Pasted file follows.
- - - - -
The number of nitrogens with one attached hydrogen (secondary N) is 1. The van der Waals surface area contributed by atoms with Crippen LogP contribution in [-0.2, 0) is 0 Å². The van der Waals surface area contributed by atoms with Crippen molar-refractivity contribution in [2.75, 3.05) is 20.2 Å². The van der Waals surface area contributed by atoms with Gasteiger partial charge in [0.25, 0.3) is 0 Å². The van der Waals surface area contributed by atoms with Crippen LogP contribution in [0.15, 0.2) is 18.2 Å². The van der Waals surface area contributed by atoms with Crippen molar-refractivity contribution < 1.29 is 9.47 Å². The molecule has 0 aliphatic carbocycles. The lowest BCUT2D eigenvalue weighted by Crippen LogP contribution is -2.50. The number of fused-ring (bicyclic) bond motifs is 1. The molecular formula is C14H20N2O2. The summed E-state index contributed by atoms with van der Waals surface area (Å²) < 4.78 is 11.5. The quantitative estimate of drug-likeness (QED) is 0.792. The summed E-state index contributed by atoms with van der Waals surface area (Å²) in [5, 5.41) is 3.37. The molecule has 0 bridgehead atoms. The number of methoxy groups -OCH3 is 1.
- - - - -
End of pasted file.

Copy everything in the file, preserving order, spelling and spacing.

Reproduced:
The number of nitrogens with one attached hydrogen (secondary N) is 1. The van der Waals surface area contributed by atoms with Crippen LogP contribution in [-0.2, 0) is 0 Å². The van der Waals surface area contributed by atoms with Crippen molar-refractivity contribution in [2.75, 3.05) is 20.2 Å². The van der Waals surface area contributed by atoms with Gasteiger partial charge in [0.25, 0.3) is 0 Å². The van der Waals surface area contributed by atoms with Crippen LogP contribution in [0.15, 0.2) is 18.2 Å². The van der Waals surface area contributed by atoms with Crippen molar-refractivity contribution < 1.29 is 9.47 Å². The molecule has 0 aliphatic carbocycles. The lowest BCUT2D eigenvalue weighted by Crippen LogP contribution is -2.50. The number of fused-ring (bicyclic) bond motifs is 1. The molecular formula is C14H20N2O2. The summed E-state index contributed by atoms with van der Waals surface area (Å²) < 4.78 is 11.5. The quantitative estimate of drug-likeness (QED) is 0.792. The summed E-state index contributed by atoms with van der Waals surface area (Å²) in [5, 5.41) is 3.37. The molecule has 0 bridgehead atoms. The number of methoxy groups -OCH3 is 1.